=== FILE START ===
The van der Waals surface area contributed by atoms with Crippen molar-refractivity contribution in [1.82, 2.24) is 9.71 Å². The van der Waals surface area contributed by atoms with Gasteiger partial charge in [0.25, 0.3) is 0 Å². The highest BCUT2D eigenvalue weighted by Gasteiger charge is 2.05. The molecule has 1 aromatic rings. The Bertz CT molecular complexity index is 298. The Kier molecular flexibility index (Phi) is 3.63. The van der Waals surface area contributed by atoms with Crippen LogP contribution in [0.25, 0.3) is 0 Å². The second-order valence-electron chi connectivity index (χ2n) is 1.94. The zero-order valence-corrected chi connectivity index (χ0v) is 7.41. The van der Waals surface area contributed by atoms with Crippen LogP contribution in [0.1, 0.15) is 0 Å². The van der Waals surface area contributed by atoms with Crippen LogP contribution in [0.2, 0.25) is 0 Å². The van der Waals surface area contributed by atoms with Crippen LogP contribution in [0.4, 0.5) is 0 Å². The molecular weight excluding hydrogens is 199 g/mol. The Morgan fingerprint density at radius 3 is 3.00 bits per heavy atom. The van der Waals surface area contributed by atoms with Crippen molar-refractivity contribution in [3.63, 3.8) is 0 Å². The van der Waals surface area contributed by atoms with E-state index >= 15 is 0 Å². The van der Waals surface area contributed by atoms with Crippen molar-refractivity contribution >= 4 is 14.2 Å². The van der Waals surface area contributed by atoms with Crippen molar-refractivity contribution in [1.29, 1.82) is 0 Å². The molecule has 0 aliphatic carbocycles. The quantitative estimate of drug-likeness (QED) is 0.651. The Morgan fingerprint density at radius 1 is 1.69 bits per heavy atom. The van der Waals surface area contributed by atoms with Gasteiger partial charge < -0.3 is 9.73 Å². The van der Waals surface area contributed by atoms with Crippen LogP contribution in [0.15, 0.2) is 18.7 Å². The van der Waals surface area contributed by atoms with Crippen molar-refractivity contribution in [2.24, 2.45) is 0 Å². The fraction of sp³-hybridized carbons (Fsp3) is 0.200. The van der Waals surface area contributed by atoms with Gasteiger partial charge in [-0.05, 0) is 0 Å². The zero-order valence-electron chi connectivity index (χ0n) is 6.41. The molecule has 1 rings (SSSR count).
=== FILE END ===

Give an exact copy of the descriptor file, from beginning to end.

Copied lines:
The van der Waals surface area contributed by atoms with Crippen molar-refractivity contribution in [1.82, 2.24) is 9.71 Å². The van der Waals surface area contributed by atoms with Gasteiger partial charge in [0.25, 0.3) is 0 Å². The highest BCUT2D eigenvalue weighted by Gasteiger charge is 2.05. The molecule has 1 aromatic rings. The Bertz CT molecular complexity index is 298. The Kier molecular flexibility index (Phi) is 3.63. The van der Waals surface area contributed by atoms with Crippen LogP contribution in [0.25, 0.3) is 0 Å². The second-order valence-electron chi connectivity index (χ2n) is 1.94. The zero-order valence-corrected chi connectivity index (χ0v) is 7.41. The van der Waals surface area contributed by atoms with Crippen LogP contribution in [0.1, 0.15) is 0 Å². The van der Waals surface area contributed by atoms with Crippen LogP contribution in [0.2, 0.25) is 0 Å². The van der Waals surface area contributed by atoms with Crippen LogP contribution in [0.4, 0.5) is 0 Å². The molecular weight excluding hydrogens is 199 g/mol. The Morgan fingerprint density at radius 3 is 3.00 bits per heavy atom. The van der Waals surface area contributed by atoms with Crippen molar-refractivity contribution in [3.63, 3.8) is 0 Å². The van der Waals surface area contributed by atoms with E-state index >= 15 is 0 Å². The van der Waals surface area contributed by atoms with Crippen molar-refractivity contribution >= 4 is 14.2 Å². The van der Waals surface area contributed by atoms with Crippen molar-refractivity contribution in [1.29, 1.82) is 0 Å². The molecule has 0 aliphatic carbocycles. The quantitative estimate of drug-likeness (QED) is 0.651. The Morgan fingerprint density at radius 1 is 1.69 bits per heavy atom. The van der Waals surface area contributed by atoms with Gasteiger partial charge < -0.3 is 9.73 Å². The van der Waals surface area contributed by atoms with Crippen LogP contribution in [0.15, 0.2) is 18.7 Å². The van der Waals surface area contributed by atoms with Crippen molar-refractivity contribution in [2.24, 2.45) is 0 Å². The fraction of sp³-hybridized carbons (Fsp3) is 0.200. The van der Waals surface area contributed by atoms with Gasteiger partial charge in [-0.05, 0) is 0 Å². The zero-order valence-electron chi connectivity index (χ0n) is 6.41. The molecule has 1 rings (SSSR count).